The English tense system is used to convey two different types of information. One is the time of the event --- both the present simple I sing and the present progressive I am singing describe an event in the present. The other is the nature of the event --- e.g. the progressive stresses that the event is `in progress'. Henceforth we shall reserve the word tense to mean the time of an event and use the word aspect to refer to the way the event is viewed (as an on-going or completed process, a state, or a simple event, etc.). We will use the term time reference to cover both tense and aspect.
We can think of tense as expressing a relation between the time of the event and the time of speech. Thus, with the present ( I sing), the time of the event (which we could call E) overlaps with the time of speech (which we could call S). Contrast the future ( I shall sing) where the time of the event follows the time of speech ( E follows S), or the past, where E precedes S. However, this is not sufficient to distinguish all the different temporal forms of the English verb. There is a problem with the past, where our definition of tense does not allow us to differentiate between the simple past ( I sang) and the pluperfect (or past-perfect --- I had sung), since in both cases the time of the event is prior to the time of speech. One solution is to define an additional point of time, called the reference time (R). Consider, for example, the sentence:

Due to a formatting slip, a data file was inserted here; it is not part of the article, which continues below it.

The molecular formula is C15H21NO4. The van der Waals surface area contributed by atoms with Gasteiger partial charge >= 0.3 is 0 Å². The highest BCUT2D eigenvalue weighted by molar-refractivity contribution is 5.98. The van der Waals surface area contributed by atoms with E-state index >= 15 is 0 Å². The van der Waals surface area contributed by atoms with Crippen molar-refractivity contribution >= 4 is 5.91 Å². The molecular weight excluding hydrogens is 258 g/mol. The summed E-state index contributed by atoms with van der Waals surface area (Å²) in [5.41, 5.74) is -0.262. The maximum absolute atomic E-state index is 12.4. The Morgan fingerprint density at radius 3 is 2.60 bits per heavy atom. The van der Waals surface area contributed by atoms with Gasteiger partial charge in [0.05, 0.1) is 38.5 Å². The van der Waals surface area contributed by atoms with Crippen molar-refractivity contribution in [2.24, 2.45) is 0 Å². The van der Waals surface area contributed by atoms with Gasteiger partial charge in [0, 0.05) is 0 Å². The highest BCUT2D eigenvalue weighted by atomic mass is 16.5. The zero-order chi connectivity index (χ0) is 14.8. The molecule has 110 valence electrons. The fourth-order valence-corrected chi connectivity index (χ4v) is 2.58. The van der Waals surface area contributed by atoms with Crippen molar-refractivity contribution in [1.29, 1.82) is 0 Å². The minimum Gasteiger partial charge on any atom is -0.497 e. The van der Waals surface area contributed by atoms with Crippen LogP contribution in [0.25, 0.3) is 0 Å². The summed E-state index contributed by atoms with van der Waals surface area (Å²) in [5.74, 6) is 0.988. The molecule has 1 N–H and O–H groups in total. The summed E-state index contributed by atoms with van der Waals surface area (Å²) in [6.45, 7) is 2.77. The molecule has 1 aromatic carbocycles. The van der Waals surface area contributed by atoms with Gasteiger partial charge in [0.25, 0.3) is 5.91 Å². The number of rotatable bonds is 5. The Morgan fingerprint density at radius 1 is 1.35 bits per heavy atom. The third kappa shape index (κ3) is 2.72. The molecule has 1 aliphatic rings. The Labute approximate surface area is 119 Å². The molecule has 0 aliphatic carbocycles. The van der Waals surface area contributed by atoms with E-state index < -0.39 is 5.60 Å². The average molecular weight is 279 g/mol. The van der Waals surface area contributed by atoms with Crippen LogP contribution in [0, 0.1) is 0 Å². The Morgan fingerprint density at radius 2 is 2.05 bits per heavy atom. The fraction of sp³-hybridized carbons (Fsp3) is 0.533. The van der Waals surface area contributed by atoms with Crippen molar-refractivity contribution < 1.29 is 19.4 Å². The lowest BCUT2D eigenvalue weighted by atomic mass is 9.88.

At two o'clock specifies a moment in time which precedes the time of speech, but which is not the time of event. Two o'clock is not the time at which John ate, but the time by which he had already eaten. The temporal relations of this sentence can be expressed as follows, where < means `precedes':
E < R, R < S
This indicates that the time of the event ( E) precedes the reference time ( R), and R precedes the time of speech ( S).
We can now distinguish the pluperfect from the simple past by stipulating that in both cases the time of the event precedes the time of speech ( E < S), but while in the pluperfect the time of the event precedes the reference time (E < R), in the simple past the time of event and the reference time coincide ( E = R).